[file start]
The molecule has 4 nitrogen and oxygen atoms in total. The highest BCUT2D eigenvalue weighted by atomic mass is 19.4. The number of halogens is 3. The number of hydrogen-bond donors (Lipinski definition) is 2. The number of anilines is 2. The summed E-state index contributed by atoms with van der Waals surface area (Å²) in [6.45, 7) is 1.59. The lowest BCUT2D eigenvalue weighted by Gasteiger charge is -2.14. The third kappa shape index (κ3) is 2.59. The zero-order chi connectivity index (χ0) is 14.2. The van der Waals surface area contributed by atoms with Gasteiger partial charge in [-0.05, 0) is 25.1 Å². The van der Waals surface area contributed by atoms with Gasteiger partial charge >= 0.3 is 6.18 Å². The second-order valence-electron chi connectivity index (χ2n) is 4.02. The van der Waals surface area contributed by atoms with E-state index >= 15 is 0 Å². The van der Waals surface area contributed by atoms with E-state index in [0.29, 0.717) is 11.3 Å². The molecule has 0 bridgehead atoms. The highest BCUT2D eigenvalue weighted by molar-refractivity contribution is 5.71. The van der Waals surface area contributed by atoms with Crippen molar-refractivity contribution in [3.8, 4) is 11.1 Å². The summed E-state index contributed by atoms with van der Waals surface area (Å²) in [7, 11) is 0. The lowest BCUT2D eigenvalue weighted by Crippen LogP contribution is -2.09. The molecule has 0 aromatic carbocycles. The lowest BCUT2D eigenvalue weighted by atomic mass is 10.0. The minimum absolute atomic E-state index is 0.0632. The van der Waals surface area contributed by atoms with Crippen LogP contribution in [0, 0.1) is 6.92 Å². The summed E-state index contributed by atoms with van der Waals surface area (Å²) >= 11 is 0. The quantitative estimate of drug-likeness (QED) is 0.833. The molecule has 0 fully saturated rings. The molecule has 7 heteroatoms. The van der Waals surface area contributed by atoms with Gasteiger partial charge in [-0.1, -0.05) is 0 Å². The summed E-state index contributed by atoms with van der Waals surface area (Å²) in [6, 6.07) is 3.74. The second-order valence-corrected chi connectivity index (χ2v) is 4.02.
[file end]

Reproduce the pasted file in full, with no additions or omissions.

The molecule has 4 nitrogen and oxygen atoms in total. The highest BCUT2D eigenvalue weighted by atomic mass is 19.4. The number of halogens is 3. The number of hydrogen-bond donors (Lipinski definition) is 2. The number of anilines is 2. The summed E-state index contributed by atoms with van der Waals surface area (Å²) in [6.45, 7) is 1.59. The lowest BCUT2D eigenvalue weighted by Gasteiger charge is -2.14. The third kappa shape index (κ3) is 2.59. The zero-order chi connectivity index (χ0) is 14.2. The van der Waals surface area contributed by atoms with Gasteiger partial charge in [-0.05, 0) is 25.1 Å². The van der Waals surface area contributed by atoms with Gasteiger partial charge >= 0.3 is 6.18 Å². The second-order valence-electron chi connectivity index (χ2n) is 4.02. The van der Waals surface area contributed by atoms with E-state index >= 15 is 0 Å². The van der Waals surface area contributed by atoms with E-state index in [0.29, 0.717) is 11.3 Å². The molecule has 0 bridgehead atoms. The highest BCUT2D eigenvalue weighted by molar-refractivity contribution is 5.71. The van der Waals surface area contributed by atoms with Crippen molar-refractivity contribution in [3.8, 4) is 11.1 Å². The summed E-state index contributed by atoms with van der Waals surface area (Å²) in [7, 11) is 0. The lowest BCUT2D eigenvalue weighted by Crippen LogP contribution is -2.09. The molecule has 0 aromatic carbocycles. The lowest BCUT2D eigenvalue weighted by atomic mass is 10.0. The minimum absolute atomic E-state index is 0.0632. The van der Waals surface area contributed by atoms with Crippen LogP contribution in [0, 0.1) is 6.92 Å². The summed E-state index contributed by atoms with van der Waals surface area (Å²) >= 11 is 0. The quantitative estimate of drug-likeness (QED) is 0.833. The molecule has 0 fully saturated rings. The molecule has 7 heteroatoms. The van der Waals surface area contributed by atoms with Gasteiger partial charge in [-0.1, -0.05) is 0 Å². The summed E-state index contributed by atoms with van der Waals surface area (Å²) in [6, 6.07) is 3.74. The second-order valence-corrected chi connectivity index (χ2v) is 4.02.